Linux.Encoder (also known as ELF/Filecoder.A and Trojan.Linux.Ransom.A) is considered to be the first ransomware Trojan targeting computers running Linux. There are additional variants of this Trojan that target other Unix and Unix-like systems. Discovered on November 5, 2015, by Dr. Web, this malware affected at least tens of Linux users.
Linux.Encoder.1 is remotely executed on the victim's computer by using a flaw in Magento, a popular Content management system app. When activated, the malware encrypts certain types of files stored on mounted local and network drives using AES and RSA Public-key cryptography, with the private key stored only on the malware's control servers. The malware then store a file called "readme_to_decrypt.txt" in every directory, containing a message, which offers to decrypt the data if a payment (through Bitcoin) is made. Compared to other ransomware such as CryptoLocker, the malware does not state a deadline to pay and the ransom does not increase over time.
On November 5, 2015, Dr. Web, a Russian anti-malware company added to its virus database Linux.Encoder.1. The company then published the malware description the day after. This ransomware is written in C using the PolarSSL library.
According to Bitdefender Labs, the most common infection vector is through a flaw in Magento, a shopping cart software. CheckPoint, reported this vulnerability in April 2015. After this report, Magento issued a fix. However, a lot of small e-commerce sites did not apply this critical update. Linux host might also be attacked using other exploits.
When run as root, the program loads two files into memory containing the attackers' demands:
After this the ransomware receives the public RSA key. The malware will then start as a daemon and delete all its original files. The trojan will encrypt files with the extensions : ".php", ".html", ".tar", ".gz", ".sql", ".js", ".css", ".txt" ".pdf", ".tgz", ".war", ".jar", ".java", ".class", ".ruby", ".rar" ".zip", ".db", ".7z", ".doc", ".pdf", ".xls", ".properties", ".xml" ".jpg", ".jpeg", ".png", ".gif", ".mov", ".avi", ".wmv", ".mp3" ".mp4", ".wma", ".aac", ".wav", ".pem", ".pub", ".docx", ".apk" ".exe", ".dll", ".tpl", ".psd", ".asp", ".phtml", ".aspx", ".csv".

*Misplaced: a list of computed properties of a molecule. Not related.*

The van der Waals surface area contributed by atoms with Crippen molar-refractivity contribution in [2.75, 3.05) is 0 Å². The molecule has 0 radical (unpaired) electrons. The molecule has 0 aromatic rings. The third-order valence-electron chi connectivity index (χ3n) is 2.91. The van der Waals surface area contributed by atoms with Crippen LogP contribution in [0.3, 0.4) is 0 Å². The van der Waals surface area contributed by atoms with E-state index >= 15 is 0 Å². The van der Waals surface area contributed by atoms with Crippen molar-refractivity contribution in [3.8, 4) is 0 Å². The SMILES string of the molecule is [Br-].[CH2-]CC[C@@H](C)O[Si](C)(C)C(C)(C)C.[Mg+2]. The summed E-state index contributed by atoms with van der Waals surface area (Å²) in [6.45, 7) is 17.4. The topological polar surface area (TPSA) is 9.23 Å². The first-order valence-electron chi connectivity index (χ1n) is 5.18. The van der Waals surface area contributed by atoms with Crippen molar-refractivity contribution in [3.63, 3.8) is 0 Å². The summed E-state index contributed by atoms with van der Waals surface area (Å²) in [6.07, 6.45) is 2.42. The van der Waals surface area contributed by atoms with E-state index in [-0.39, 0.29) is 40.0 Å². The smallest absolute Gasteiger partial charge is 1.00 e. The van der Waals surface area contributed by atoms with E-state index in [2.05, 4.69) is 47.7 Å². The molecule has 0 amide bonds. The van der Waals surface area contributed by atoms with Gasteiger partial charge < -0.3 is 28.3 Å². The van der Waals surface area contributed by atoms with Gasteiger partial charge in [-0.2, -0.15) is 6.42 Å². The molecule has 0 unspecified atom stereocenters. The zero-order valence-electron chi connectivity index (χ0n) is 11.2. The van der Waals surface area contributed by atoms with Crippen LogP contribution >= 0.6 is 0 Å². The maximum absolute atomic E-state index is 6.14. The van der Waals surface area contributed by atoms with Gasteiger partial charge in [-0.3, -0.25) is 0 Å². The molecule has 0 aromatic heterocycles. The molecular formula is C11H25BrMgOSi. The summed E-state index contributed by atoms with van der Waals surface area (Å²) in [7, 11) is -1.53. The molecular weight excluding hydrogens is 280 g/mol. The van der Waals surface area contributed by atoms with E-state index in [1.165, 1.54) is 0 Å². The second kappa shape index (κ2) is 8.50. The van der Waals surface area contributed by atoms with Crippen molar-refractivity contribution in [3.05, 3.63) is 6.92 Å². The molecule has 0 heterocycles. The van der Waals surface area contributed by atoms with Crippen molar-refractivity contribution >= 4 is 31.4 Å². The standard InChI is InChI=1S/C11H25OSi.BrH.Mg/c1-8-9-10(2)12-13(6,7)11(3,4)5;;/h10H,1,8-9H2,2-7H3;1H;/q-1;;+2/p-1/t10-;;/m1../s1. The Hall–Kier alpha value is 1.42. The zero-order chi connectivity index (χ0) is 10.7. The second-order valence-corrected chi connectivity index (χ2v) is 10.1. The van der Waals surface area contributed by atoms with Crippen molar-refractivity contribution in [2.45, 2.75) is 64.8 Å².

The malicious program encrypts files with the aforementioned extensions in the following directories:
After this, the malware will encrypt all the files from directories with a name starting by:
The program will not encrypt files in the following directories
The program will then generate a file called "readme_for_decryption.txt" in every folder. This file contains the Bitcoin address generated specifically for the ransom and the website to download the decrypting tool hosted on a .onion website.
Like other ransomware, Linux.Encoder.1 use mixed-encryption algorithms to encrypt data. It starts by generating an AES key on the victim's device and encrypts all of the previous files using AES-CBC-128. Then the RSA-encrypted AES key is prepended to the beginning of every encrypted file, with the original file permissions and the IV used by the AES algorithm. All the encrypted files have ".encrypted" added at the end of their file name.
The program use the libc rand() function with the timestamp at the moment of encryption as seed to generate the IV and the keys.
When the payment to the cybercriminal is made, the victim can download a PHP script to their computer. This script will use the RSA private key to recover the symmetric AES key and decrypt all the files with the ".encrypted" extension. Along with the file decryption, the decryption tool will also delete every "readme_for_decryption.txt" file on the hard drive.
Because of the use of the timestamp as a seed for creating the keys and the IV for encryption, decryption of files encrypted by the ransomware is trivial given that the original timestamp information is kept intact. Researchers at Bitdefender Labs have found and exploited this weakness to recover the files without having to pay the criminals.
On other Unix systems
- Linux.Encoder.1 has been recompiled on Mac, called KeRanger.
- There is a version that infects FreeBSD.
- ^ Bisson, David (November 10, 2015). "Website files encrypted by Linux.Encoder.1 ransomware? There is now a free fix". Graham Cluley. Retrieved 2015-11-16.
- ^ "Encryption ransomware threatens Linux users". Dr. Web. November 6, 2015. Retrieved 2015-11-16.
- ^ a b c "Linux Ransomware Debut Fails on Predictable Encryption Key". Bitdefender Labs. November 10, 2015. Retrieved 2015-11-16.
- ^ a b "Linux.Encoder.1". Dr. Web. November 5, 2015. Retrieved 2015-11-16.
- ^ Rubin, Netanel (April 20, 2015). "Analyzing the Magento Vulnerability". Check Point Blog. Retrieved 2015-11-16.
- ^ "Ransomware Now Gunning for Your Web Sites". Krebs on Security. November 15, 2015. Retrieved 2015-11-16.